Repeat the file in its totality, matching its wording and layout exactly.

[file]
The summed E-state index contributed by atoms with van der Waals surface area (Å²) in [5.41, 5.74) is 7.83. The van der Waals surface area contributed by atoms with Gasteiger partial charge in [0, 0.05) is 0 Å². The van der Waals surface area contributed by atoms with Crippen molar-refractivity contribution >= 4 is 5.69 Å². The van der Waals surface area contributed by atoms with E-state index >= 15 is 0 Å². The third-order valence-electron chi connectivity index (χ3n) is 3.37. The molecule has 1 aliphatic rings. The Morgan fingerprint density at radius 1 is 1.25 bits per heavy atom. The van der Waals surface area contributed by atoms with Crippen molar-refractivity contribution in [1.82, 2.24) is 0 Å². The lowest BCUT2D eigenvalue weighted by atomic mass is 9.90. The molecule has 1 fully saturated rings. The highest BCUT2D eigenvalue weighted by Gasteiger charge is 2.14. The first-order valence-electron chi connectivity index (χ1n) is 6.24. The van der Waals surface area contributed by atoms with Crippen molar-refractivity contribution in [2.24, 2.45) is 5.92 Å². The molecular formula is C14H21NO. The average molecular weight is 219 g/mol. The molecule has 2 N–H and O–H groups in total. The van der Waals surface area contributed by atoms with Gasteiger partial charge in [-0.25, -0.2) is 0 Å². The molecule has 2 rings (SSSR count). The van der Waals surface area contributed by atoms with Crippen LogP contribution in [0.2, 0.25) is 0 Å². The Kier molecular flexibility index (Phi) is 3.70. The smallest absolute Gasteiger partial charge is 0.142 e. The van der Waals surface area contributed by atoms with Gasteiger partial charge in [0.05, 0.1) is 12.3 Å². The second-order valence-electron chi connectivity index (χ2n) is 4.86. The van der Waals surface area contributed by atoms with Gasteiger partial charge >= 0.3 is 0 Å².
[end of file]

The summed E-state index contributed by atoms with van der Waals surface area (Å²) in [5.41, 5.74) is 7.83. The van der Waals surface area contributed by atoms with Gasteiger partial charge in [0, 0.05) is 0 Å². The van der Waals surface area contributed by atoms with Crippen molar-refractivity contribution >= 4 is 5.69 Å². The van der Waals surface area contributed by atoms with E-state index >= 15 is 0 Å². The third-order valence-electron chi connectivity index (χ3n) is 3.37. The molecule has 1 aliphatic rings. The Morgan fingerprint density at radius 1 is 1.25 bits per heavy atom. The van der Waals surface area contributed by atoms with Crippen molar-refractivity contribution in [1.82, 2.24) is 0 Å². The lowest BCUT2D eigenvalue weighted by atomic mass is 9.90. The molecule has 1 fully saturated rings. The highest BCUT2D eigenvalue weighted by Gasteiger charge is 2.14. The first-order valence-electron chi connectivity index (χ1n) is 6.24. The van der Waals surface area contributed by atoms with Crippen molar-refractivity contribution in [2.24, 2.45) is 5.92 Å². The molecular formula is C14H21NO. The average molecular weight is 219 g/mol. The molecule has 2 N–H and O–H groups in total. The van der Waals surface area contributed by atoms with Gasteiger partial charge in [-0.25, -0.2) is 0 Å². The molecule has 2 rings (SSSR count). The van der Waals surface area contributed by atoms with Crippen LogP contribution in [0.2, 0.25) is 0 Å². The Kier molecular flexibility index (Phi) is 3.70. The smallest absolute Gasteiger partial charge is 0.142 e. The van der Waals surface area contributed by atoms with Gasteiger partial charge in [0.05, 0.1) is 12.3 Å². The second-order valence-electron chi connectivity index (χ2n) is 4.86. The van der Waals surface area contributed by atoms with Gasteiger partial charge >= 0.3 is 0 Å².